I like to think there is a particular point on the narrow spiral catwalk inside the large-chimneyed incinerator of hell reserved for art critics who have somewhere in their twisted souls a fierce and thirsty love for the paintings of Seurat or Manet. At this particular point on the interior wall of hell’s chimney, therefore, is a large painting by one or the other of these two painters. Hell, by definition for the aforementioned critic lies in the fact that he cannot step back far enough from the painting to get it in focus, without falling over the railing of the catwalk into the fiercest fires at the very bottom of the chimney, which are reserved for ex-mayors and people who use “walking ovations” to be the first out of the opera or symphony hall. 

I particularly enjoy thinking about other people’s hells when I am sitting nailed to a computer screen, contemplating in little prismatic flashes all the pleasures of the musical month ahead that will, alas, for the most part be denied to me, because after a day to catch my breath I will be plunged into the next publishing cycle, sitting on my bum behind a computer screen.

But oh how pretty the little flashes are.

For example, there’s noticing that Shauna Rolston (who found her way onto the cover of the magazine this month because of her involvement in Peggy Baker Dance Projects he:she) will demonstrate her passion and versatility at least twice in other contexts this month: Monday March 10 at U of T with the Cecilia Quartet and soprano Stacie Dunlop, and March 7 as part of the TSO’s tenth annual New Creations Festival. Has it really been ten years since Peter Oundjian arrived on the scene?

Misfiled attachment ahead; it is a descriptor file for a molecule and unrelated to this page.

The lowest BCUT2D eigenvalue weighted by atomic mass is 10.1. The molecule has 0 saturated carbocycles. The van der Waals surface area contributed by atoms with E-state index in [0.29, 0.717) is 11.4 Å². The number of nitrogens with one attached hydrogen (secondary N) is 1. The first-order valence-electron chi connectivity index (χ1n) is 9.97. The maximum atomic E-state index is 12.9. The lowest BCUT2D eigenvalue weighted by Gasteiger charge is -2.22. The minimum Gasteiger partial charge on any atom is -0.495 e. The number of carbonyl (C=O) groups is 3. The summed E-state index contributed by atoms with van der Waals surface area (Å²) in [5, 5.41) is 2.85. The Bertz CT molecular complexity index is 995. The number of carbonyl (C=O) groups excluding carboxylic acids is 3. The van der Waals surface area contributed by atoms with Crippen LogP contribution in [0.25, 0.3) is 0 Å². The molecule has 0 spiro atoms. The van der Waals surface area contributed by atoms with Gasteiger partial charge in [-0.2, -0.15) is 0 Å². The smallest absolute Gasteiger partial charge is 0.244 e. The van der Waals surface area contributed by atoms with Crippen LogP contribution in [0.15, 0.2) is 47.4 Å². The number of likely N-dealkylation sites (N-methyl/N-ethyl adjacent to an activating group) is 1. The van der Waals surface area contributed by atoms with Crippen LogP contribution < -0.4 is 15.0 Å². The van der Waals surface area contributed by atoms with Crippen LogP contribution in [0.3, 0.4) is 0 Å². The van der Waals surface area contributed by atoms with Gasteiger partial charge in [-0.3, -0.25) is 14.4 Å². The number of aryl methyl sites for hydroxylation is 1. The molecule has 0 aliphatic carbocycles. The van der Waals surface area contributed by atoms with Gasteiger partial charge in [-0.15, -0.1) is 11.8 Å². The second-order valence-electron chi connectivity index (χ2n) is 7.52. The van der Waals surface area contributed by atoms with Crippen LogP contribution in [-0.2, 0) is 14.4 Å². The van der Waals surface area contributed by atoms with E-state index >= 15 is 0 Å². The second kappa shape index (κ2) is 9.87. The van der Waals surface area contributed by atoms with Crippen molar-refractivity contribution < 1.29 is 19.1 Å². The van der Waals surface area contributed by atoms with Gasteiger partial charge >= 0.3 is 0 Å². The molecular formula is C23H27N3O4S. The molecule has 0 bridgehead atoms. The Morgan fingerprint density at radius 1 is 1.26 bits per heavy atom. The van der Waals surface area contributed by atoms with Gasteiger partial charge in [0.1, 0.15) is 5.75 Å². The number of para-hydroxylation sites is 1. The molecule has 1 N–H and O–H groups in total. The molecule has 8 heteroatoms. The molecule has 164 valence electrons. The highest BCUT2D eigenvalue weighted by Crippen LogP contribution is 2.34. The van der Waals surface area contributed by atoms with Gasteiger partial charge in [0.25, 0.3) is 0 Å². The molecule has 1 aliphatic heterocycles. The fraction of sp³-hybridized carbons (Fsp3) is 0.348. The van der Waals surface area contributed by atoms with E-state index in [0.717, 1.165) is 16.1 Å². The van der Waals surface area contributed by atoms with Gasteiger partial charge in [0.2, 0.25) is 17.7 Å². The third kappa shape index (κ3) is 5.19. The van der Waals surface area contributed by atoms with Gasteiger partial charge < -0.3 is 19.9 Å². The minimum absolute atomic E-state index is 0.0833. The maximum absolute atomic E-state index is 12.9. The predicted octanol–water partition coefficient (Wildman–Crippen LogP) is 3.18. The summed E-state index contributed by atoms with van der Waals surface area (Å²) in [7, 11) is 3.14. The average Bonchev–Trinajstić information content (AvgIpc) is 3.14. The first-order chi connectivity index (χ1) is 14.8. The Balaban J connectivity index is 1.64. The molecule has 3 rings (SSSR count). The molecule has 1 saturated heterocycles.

And there’s noting (with double pleasure) not only that the Toronto New Music Alliance is back at the Toronto Reference Library March 3, 10 and 17 with New Music 101 but also that John Terauds will be hosting the series. (See the very end of our ETCETERA FILE, which starts on page 47, for information on the series.) Terauds’ involvement is a treat. He has the ability to ask the kinds of straightforward questions an expert in the field wouldn’t condescend to.

Speaking of Terauds, I noticed that he shows up in an entirely unexpected capacity this issue, as librettist for a short opera called Etiquette (composer, Toy Piano Collective’s Monica Pearce) which will be one of three presented April 5 at Heliconian Hall by Essential Opera.

I could go on. But the reality is I won’t make it out to more than a fraction of the world of musical fulfillment that’s out there for the taking. But you will, won’t you? So write me when you do. 


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